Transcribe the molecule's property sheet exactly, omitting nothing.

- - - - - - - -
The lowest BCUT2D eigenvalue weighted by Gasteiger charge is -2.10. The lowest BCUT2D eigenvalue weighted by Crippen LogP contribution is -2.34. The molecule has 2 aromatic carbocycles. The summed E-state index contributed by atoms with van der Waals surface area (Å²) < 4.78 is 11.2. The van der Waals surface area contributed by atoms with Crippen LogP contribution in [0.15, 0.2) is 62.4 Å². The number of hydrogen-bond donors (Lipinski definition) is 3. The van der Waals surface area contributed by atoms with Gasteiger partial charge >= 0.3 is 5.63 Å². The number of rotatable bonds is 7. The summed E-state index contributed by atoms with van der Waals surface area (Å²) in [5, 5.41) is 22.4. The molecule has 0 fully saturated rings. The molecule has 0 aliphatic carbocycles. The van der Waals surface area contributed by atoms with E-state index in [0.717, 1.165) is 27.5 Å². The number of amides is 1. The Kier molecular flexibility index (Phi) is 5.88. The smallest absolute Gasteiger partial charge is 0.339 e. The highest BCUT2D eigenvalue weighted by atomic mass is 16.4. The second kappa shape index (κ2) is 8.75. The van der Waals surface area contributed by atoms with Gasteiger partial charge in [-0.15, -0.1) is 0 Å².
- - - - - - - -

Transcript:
The lowest BCUT2D eigenvalue weighted by Gasteiger charge is -2.10. The lowest BCUT2D eigenvalue weighted by Crippen LogP contribution is -2.34. The molecule has 2 aromatic carbocycles. The summed E-state index contributed by atoms with van der Waals surface area (Å²) < 4.78 is 11.2. The van der Waals surface area contributed by atoms with Crippen LogP contribution in [0.15, 0.2) is 62.4 Å². The number of hydrogen-bond donors (Lipinski definition) is 3. The van der Waals surface area contributed by atoms with Gasteiger partial charge >= 0.3 is 5.63 Å². The number of rotatable bonds is 7. The summed E-state index contributed by atoms with van der Waals surface area (Å²) in [5, 5.41) is 22.4. The molecule has 0 fully saturated rings. The molecule has 0 aliphatic carbocycles. The van der Waals surface area contributed by atoms with E-state index in [0.717, 1.165) is 27.5 Å². The number of amides is 1. The Kier molecular flexibility index (Phi) is 5.88. The smallest absolute Gasteiger partial charge is 0.339 e. The highest BCUT2D eigenvalue weighted by atomic mass is 16.4. The second kappa shape index (κ2) is 8.75. The van der Waals surface area contributed by atoms with Gasteiger partial charge in [-0.15, -0.1) is 0 Å².